Controlling and Trapping Wild Hogs
Swine are not native to North America. A few were dropped off in the Caribbean Islands by Christopher Columbus. Spanish explorers captured some of those and brought them to present-day Florida, where they began fanning out over most of the southeast. Today, wild hogs have been reported in at least 45 states.
Pigs can cause destruction to the landscape like no other animal on this continent. They are highly adaptable to every habitat. Sows can have up to three litters averaging six pigs every 14 months and they don’t have many natural predators. They’ll eat almost anything and perhaps most unfortunate, they’re terribly smart. This is why trying to control wild hogs has become the most difficult task land managers and hunters face.
Trying to control wild hogs is tough, especially when sows average about three litters per year.
The range expansion of feral swine is mostly the result of illegal translocation by humans. Texas, Florida and other infested states have become popular destinations for people willing to pay money to shoot a few and outfitters have exploited that desire to make an easy buck. Many will also escape from preserves, where “game fences” are supposed to keep every big game animal from getting out or in. But as they saying goes, any fence that can hold water can hold a pig.
Effects on Wildlife
As feral hogs move into new environments, they compete with the local fauna for food. Deer and turkey will avoid pigs and the areas they frequent, including mast-producing hardwood trees and agricultural areas, even food plots. For the most part, the swine is a herd animal. Whereas one or two deer may congregate around a persimmon tree, several hogs can wipe the forest floor clean in a matter of hours.
Effects on Agriculture
Their propensity to spread disease makes wild hogs dangerous to domestic animals. And not only do they damage native plant species, they can also take a heavy toll on crops by rooting and wallowing the fields in which they feed. These damaged plant communities therefore directly affect the wildlife.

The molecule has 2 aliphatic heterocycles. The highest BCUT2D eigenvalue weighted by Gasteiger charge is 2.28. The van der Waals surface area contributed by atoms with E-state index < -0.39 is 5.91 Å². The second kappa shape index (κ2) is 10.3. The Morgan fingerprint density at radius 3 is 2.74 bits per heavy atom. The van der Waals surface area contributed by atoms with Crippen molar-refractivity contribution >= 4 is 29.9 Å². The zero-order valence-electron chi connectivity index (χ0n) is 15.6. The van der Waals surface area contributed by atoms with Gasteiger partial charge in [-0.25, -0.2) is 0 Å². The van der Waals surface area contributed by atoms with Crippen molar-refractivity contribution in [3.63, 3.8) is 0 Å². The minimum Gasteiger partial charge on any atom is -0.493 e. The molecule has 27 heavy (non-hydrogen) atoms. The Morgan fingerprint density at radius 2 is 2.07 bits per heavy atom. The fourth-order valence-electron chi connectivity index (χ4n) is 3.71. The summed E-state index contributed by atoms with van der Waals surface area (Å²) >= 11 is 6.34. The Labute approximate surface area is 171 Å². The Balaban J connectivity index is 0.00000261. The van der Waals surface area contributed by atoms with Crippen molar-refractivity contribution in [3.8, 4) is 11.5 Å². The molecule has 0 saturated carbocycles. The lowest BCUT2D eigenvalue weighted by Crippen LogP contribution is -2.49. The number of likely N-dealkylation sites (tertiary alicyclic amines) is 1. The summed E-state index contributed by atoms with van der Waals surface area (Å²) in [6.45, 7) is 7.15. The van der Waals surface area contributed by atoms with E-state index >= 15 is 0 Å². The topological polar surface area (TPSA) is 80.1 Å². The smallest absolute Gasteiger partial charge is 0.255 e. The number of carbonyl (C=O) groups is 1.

When hogs move into your area, start killing them as fast as you can. While the efforts of one hunter will hardly stymie their presence, a cooperative among neighboring properties can decelerate the damage. But if you really want to get serious about eradication, consider trapping.
Baiting and trapping feral hogs is by far the most effective method for getting rid of these pests. It’s a continuous process that requires the least time and effort by you. Find high-use sites to place your traps. These are not necessarily the spots where hog damage is prevalent, rather cool, shady areas near water where they like to spend most of the day. Placing traps along travel routes that lead to and from these “loafing” areas should yield the most catches.
Begin baiting prospective trap sites with a plentiful food source such as corn to see if the feral hogs are actively using the area. Be sure to check the area daily to see what sort of activity is coming through. Then, when you’ve determined the hogs are there, place your trap. In fact, it wouldn’t hurt to test several areas. If you can, hang a trail camera over each bait pile. For the actual traps, there are a plethora of designs online that can be used for capturing these feral hogs relatively easily. Keep in mind that nothing is foolproof, though. Hogs are a lot smarter than you might think, and have plenty of strength to back that up.
Trapping and relocating, however, known as a nonlethal method of eradicating pigs, doesn’t work very well. Because when they relocate, then what? Sure, some may depart your property, but the effort is not worth the countless piglets that’ll replace the ones you removed. When you catch pigs in a trap, kill them.
Lastly, report anyone that’s trapping and transporting wild hogs. Their sweep of the country may be inevitable, but at least we can help slow it down. About the only upside to having pigs in your area is they make pretty good table fare.